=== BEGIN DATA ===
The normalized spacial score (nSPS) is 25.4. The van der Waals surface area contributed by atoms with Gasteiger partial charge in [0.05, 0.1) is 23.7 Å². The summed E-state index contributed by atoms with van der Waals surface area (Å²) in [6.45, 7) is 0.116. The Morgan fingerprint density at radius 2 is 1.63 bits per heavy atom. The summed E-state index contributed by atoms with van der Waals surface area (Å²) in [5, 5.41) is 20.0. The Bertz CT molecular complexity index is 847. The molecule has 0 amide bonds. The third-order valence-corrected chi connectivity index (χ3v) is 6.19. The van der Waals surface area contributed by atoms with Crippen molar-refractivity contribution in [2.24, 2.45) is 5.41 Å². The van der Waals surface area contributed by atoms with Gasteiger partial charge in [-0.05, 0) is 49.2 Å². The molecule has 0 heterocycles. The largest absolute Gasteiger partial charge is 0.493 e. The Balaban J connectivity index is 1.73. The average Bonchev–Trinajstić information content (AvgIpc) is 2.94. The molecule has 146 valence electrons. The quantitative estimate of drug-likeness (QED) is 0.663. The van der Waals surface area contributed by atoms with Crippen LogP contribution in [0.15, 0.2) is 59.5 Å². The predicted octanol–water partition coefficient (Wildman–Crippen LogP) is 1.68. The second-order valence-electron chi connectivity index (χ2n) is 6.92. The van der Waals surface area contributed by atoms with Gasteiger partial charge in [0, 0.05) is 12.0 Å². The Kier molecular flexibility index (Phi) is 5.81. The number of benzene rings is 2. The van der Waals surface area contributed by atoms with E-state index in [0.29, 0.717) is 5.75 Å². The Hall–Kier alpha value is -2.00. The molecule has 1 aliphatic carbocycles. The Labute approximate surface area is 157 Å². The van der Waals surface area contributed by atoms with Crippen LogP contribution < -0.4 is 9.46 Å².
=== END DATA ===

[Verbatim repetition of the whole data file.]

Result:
The normalized spacial score (nSPS) is 25.4. The van der Waals surface area contributed by atoms with Gasteiger partial charge in [0.05, 0.1) is 23.7 Å². The summed E-state index contributed by atoms with van der Waals surface area (Å²) in [6.45, 7) is 0.116. The Morgan fingerprint density at radius 2 is 1.63 bits per heavy atom. The summed E-state index contributed by atoms with van der Waals surface area (Å²) in [5, 5.41) is 20.0. The Bertz CT molecular complexity index is 847. The molecule has 0 amide bonds. The third-order valence-corrected chi connectivity index (χ3v) is 6.19. The van der Waals surface area contributed by atoms with Crippen molar-refractivity contribution in [2.24, 2.45) is 5.41 Å². The van der Waals surface area contributed by atoms with Gasteiger partial charge in [-0.05, 0) is 49.2 Å². The molecule has 0 heterocycles. The largest absolute Gasteiger partial charge is 0.493 e. The Balaban J connectivity index is 1.73. The average Bonchev–Trinajstić information content (AvgIpc) is 2.94. The molecule has 146 valence electrons. The quantitative estimate of drug-likeness (QED) is 0.663. The van der Waals surface area contributed by atoms with Crippen LogP contribution in [0.15, 0.2) is 59.5 Å². The predicted octanol–water partition coefficient (Wildman–Crippen LogP) is 1.68. The second-order valence-electron chi connectivity index (χ2n) is 6.92. The van der Waals surface area contributed by atoms with Gasteiger partial charge in [0, 0.05) is 12.0 Å². The Kier molecular flexibility index (Phi) is 5.81. The number of benzene rings is 2. The van der Waals surface area contributed by atoms with E-state index in [0.29, 0.717) is 5.75 Å². The Hall–Kier alpha value is -2.00. The molecule has 1 aliphatic carbocycles. The Labute approximate surface area is 157 Å². The van der Waals surface area contributed by atoms with Crippen LogP contribution < -0.4 is 9.46 Å².